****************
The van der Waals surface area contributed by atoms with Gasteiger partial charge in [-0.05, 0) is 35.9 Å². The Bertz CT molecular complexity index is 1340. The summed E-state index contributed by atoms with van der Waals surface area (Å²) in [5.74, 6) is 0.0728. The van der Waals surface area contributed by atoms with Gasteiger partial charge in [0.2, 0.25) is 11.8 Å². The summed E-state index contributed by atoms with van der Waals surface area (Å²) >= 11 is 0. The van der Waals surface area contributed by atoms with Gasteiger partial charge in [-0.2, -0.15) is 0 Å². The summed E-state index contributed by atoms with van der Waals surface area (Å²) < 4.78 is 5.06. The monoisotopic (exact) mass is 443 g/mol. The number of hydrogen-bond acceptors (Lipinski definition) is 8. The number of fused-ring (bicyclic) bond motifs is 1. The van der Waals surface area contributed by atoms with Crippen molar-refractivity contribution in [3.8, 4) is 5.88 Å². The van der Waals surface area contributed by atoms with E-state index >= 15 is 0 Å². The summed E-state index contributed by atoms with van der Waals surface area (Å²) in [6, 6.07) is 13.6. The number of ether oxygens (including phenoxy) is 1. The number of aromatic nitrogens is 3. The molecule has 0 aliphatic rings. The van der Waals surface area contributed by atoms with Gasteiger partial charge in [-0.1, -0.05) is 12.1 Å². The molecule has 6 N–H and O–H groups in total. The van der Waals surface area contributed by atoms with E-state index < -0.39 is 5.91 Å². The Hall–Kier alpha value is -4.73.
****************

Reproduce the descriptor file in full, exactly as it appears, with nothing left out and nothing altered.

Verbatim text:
The van der Waals surface area contributed by atoms with Gasteiger partial charge in [-0.05, 0) is 35.9 Å². The Bertz CT molecular complexity index is 1340. The summed E-state index contributed by atoms with van der Waals surface area (Å²) in [5.74, 6) is 0.0728. The van der Waals surface area contributed by atoms with Gasteiger partial charge in [0.2, 0.25) is 11.8 Å². The summed E-state index contributed by atoms with van der Waals surface area (Å²) >= 11 is 0. The van der Waals surface area contributed by atoms with Gasteiger partial charge in [-0.2, -0.15) is 0 Å². The summed E-state index contributed by atoms with van der Waals surface area (Å²) < 4.78 is 5.06. The monoisotopic (exact) mass is 443 g/mol. The number of hydrogen-bond acceptors (Lipinski definition) is 8. The number of fused-ring (bicyclic) bond motifs is 1. The van der Waals surface area contributed by atoms with Crippen molar-refractivity contribution in [3.8, 4) is 5.88 Å². The van der Waals surface area contributed by atoms with E-state index >= 15 is 0 Å². The summed E-state index contributed by atoms with van der Waals surface area (Å²) in [6, 6.07) is 13.6. The number of ether oxygens (including phenoxy) is 1. The number of aromatic nitrogens is 3. The molecule has 0 aliphatic rings. The van der Waals surface area contributed by atoms with Gasteiger partial charge in [-0.1, -0.05) is 12.1 Å². The molecule has 6 N–H and O–H groups in total. The van der Waals surface area contributed by atoms with E-state index < -0.39 is 5.91 Å². The Hall–Kier alpha value is -4.73.